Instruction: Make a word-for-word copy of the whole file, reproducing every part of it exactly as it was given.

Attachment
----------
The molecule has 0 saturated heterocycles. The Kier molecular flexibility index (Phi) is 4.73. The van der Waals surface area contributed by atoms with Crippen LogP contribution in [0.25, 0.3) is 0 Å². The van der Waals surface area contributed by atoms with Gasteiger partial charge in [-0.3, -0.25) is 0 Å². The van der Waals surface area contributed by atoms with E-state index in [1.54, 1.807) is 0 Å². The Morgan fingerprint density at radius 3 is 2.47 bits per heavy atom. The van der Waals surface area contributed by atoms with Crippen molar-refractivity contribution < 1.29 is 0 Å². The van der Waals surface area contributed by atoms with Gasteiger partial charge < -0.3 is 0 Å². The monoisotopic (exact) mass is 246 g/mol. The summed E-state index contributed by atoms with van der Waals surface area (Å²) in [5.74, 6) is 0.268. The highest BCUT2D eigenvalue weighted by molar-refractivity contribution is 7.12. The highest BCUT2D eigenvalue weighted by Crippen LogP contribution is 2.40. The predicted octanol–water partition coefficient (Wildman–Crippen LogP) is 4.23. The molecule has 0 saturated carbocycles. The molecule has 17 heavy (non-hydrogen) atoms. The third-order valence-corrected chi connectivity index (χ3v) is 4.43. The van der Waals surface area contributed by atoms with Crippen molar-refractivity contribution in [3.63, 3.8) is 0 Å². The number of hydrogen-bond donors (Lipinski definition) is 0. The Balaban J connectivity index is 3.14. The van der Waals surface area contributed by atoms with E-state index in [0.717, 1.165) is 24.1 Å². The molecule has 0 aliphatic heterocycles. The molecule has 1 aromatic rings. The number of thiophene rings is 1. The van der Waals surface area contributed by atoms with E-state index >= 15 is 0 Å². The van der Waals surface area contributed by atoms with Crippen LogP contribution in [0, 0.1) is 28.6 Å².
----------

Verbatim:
The molecule has 0 saturated heterocycles. The Kier molecular flexibility index (Phi) is 4.73. The van der Waals surface area contributed by atoms with Crippen LogP contribution in [0.25, 0.3) is 0 Å². The van der Waals surface area contributed by atoms with Gasteiger partial charge in [-0.3, -0.25) is 0 Å². The van der Waals surface area contributed by atoms with E-state index in [1.54, 1.807) is 0 Å². The Morgan fingerprint density at radius 3 is 2.47 bits per heavy atom. The van der Waals surface area contributed by atoms with Crippen molar-refractivity contribution < 1.29 is 0 Å². The van der Waals surface area contributed by atoms with Gasteiger partial charge < -0.3 is 0 Å². The monoisotopic (exact) mass is 246 g/mol. The summed E-state index contributed by atoms with van der Waals surface area (Å²) in [5.74, 6) is 0.268. The highest BCUT2D eigenvalue weighted by molar-refractivity contribution is 7.12. The highest BCUT2D eigenvalue weighted by Crippen LogP contribution is 2.40. The predicted octanol–water partition coefficient (Wildman–Crippen LogP) is 4.23. The molecule has 0 saturated carbocycles. The molecule has 17 heavy (non-hydrogen) atoms. The third-order valence-corrected chi connectivity index (χ3v) is 4.43. The van der Waals surface area contributed by atoms with Crippen molar-refractivity contribution in [3.63, 3.8) is 0 Å². The number of hydrogen-bond donors (Lipinski definition) is 0. The Balaban J connectivity index is 3.14. The van der Waals surface area contributed by atoms with E-state index in [0.717, 1.165) is 24.1 Å². The molecule has 0 aliphatic heterocycles. The molecule has 1 aromatic rings. The number of thiophene rings is 1. The van der Waals surface area contributed by atoms with E-state index >= 15 is 0 Å². The van der Waals surface area contributed by atoms with Crippen LogP contribution in [0, 0.1) is 28.6 Å².